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About Money by Eliza Gearty at Theatre 503 | Review

I have had zero-hour contracts before, but they are simply not sustainable as a main source of income – it’s too unpredictable. I’ve been privileged enough not to have relied on such precarious employment arrangements to make a living too heavily, and if a shift gets cancelled or hours and/or hours are reduced at short notice, I’m not exactly begging for bread and soup. They work very well for employers, as evidenced here in About Money, with the manager of a fast-food eatery (Rohit Kumar) having a pool of workers from which a rota can be drawn up. His mannerisms and approach is somewhat exaggerated: I suspect a manager who behaved with quite so much contempt would quickly develop a reputation in the local area as a Scrooge-like figure, even a relatively large and densely populated city like Glasgow.

About MoneyBy way of financial and circumstantial necessity, Shaun (Michael McCardie, whose stage presence was so magnetic he was conspicuous by his absence whenever off-stage) finds himself underworked and underpaid, on a zero-hour contract as his main source of income. Responsible for looking after his (considerably) younger sister Sophie (a highly convincing Emma Tracey), further particulars about their family situation are sparse – Shaun doesn’t like talking about ‘it’, whatever ‘it’, in terms of the actual circumstances in which he ended up being Sophie’s carer, may be.

Shaun shares a flat with Eddie (Matthew Boyle), who quickly gets fed up with having to step in to babysit Sophie while Shaun never says no to working unsociable hours, sometimes with very little – if any – prior notice. Completing the on-stage cast is Hannah (Isabele Derosa), who has moved to Glasgow having relocated for reasons explained in the narrative (there’s an intriguing subplot about industrial relations and pushing back against unscrupulous employers), who gets as far as going on a date with Shaun. But she disappears as quickly as she popped up, for reasons not made entirely clear, and the show’s cliff-hanger ending leaves the audience wondering what happens next.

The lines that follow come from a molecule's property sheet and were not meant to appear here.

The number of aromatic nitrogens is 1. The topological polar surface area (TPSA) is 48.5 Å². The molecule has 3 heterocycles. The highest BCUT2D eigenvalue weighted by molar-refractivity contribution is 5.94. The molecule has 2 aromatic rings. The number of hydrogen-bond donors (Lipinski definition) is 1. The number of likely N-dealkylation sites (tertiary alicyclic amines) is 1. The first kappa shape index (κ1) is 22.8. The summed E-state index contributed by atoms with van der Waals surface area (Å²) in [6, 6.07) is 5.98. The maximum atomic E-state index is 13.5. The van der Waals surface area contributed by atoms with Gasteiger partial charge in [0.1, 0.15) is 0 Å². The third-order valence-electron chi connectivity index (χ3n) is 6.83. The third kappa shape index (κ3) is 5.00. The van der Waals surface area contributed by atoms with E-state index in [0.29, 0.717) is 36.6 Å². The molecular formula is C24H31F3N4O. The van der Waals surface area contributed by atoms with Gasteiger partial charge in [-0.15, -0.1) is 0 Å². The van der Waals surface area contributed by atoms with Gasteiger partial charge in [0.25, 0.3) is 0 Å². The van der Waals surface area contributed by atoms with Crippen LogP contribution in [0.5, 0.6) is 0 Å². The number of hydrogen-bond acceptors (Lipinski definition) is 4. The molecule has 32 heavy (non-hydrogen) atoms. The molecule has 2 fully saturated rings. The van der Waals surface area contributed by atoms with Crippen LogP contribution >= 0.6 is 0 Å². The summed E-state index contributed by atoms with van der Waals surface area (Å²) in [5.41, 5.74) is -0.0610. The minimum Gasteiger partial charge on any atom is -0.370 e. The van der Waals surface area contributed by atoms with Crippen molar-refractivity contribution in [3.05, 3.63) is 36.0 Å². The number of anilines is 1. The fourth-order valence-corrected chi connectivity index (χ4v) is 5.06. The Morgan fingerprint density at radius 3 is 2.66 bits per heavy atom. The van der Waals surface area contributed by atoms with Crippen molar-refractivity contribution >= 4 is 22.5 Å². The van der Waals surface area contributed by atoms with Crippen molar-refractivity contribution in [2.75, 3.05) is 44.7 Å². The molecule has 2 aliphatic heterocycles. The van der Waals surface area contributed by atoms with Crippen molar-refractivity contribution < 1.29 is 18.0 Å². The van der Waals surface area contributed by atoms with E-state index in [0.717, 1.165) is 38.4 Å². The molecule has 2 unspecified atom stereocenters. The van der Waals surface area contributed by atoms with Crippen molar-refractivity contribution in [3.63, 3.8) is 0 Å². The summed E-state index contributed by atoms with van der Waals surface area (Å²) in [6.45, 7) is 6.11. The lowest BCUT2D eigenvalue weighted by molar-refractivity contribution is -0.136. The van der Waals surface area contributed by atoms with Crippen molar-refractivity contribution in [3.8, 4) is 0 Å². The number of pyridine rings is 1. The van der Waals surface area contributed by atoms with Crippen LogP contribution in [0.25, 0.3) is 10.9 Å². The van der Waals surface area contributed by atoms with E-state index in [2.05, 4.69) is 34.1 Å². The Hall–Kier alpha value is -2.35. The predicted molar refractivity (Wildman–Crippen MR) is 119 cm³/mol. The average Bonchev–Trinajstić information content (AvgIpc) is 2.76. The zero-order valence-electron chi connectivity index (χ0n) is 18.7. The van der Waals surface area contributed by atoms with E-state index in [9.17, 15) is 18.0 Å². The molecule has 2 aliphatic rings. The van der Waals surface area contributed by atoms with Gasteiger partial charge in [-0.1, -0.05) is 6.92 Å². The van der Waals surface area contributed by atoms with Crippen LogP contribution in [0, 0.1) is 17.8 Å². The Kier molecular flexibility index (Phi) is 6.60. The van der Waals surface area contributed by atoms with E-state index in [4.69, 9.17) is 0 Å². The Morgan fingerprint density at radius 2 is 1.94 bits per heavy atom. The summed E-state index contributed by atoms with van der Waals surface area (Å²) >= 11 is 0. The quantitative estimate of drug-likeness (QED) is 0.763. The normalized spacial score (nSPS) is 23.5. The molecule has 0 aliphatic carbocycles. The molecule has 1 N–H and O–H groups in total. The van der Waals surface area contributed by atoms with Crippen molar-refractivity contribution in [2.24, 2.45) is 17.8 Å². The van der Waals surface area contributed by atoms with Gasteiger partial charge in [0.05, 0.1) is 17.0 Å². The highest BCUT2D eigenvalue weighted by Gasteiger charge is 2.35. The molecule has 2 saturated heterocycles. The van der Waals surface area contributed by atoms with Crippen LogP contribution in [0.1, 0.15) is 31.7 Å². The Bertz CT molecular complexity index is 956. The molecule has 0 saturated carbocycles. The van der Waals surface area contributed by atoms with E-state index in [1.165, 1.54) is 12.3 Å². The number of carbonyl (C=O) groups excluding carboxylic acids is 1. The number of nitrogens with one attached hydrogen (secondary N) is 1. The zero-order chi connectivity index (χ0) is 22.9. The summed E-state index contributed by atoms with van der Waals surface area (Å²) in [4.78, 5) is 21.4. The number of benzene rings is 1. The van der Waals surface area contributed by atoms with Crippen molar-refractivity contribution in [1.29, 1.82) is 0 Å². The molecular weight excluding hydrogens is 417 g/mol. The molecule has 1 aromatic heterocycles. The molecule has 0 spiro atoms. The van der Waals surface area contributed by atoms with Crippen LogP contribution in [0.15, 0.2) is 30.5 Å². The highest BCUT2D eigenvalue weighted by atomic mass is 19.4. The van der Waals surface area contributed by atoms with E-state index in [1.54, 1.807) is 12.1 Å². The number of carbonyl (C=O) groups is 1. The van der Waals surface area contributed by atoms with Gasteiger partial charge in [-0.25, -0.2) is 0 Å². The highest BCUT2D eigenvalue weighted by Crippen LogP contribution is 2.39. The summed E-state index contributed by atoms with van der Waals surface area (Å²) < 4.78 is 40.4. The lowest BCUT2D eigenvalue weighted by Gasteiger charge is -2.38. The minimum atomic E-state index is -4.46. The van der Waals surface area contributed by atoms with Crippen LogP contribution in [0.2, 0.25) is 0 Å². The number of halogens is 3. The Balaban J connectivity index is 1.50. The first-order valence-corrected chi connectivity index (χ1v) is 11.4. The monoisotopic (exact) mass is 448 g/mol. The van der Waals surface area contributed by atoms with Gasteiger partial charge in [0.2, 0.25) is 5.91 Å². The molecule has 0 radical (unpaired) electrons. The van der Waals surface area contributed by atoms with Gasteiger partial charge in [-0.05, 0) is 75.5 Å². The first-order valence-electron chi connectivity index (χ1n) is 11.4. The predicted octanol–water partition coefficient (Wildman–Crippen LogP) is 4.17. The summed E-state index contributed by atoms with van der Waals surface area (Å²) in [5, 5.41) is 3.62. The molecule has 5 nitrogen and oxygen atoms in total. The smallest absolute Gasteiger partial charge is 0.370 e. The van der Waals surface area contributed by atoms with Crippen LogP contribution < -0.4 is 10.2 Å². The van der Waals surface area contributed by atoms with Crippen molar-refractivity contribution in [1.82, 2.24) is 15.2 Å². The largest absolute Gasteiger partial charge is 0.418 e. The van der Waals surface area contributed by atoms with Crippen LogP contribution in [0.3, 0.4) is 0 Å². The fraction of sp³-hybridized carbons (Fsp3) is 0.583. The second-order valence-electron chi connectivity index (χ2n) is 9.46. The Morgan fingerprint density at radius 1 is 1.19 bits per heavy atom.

The production is evidence that bleak circumstances do not necessarily result in an exhausting and depressing theatrical experience. There is plenty of humour that permeates the dialogue, in the music and dance breaks, in the expressions of Sophie’s inquisitive and explorative mind, even in workplace banter. A bold and gritty play, some plot twists help to maintain interest, and complicate matters – in a good way, stopping the manager from being entirely evil, and (perhaps) getting Shaun and Sophie some additional support. I’m also grateful that the story unfolds in chronological order, avoiding making things unnecessarily complicated by flitting backwards and forwards.

There are elements of stereotypes that creep in: the young lads who like to swear a lot, the stubborn character who won’t ask for help, the young lady who would rather busy herself on her phone than engage in conversation with colleagues in the same room. Then again, perhaps these are also recognisable characters. While the odds seem stacked against Shaun and Sophie, it’s evident that they are likely to pull through somehow, even if that sounds like words of unsubstantiated words of comfort in adversity. There are no easy answers to their predicament, and this is very much a play for our troubled times, fearlessly highlighting some pertinent issues in a fiercely engaging and entertaining way.

5 Star Rating

Review by Chris Omaweng

Fast food worker Shaun is your average eighteen-year-old boy. He likes music, video games and getting stoned. He’s also the sole carer to his eight-year-old sister, Sophie. But without enough money for child-care, and under pressure from an unsympathetic boss, he’s forced to make decisions that could have devastating consequences.

About Money is by Glasgow-based playwright Eliza Gearty. Drawn from interviews with young kinship carers and fast food workers, and inspired by Gearty’s involvement with the McStrikes of 2018, this Glasgow-based drama is about family, love and friendship in a world where the need for money threatens to destabilize all three.

Dates: Mon 6th – Wed 8th September 2021 at 7.30pm
Running time: 60 minutes
Theatre503, Battersea Park Road, London SW11 3BW


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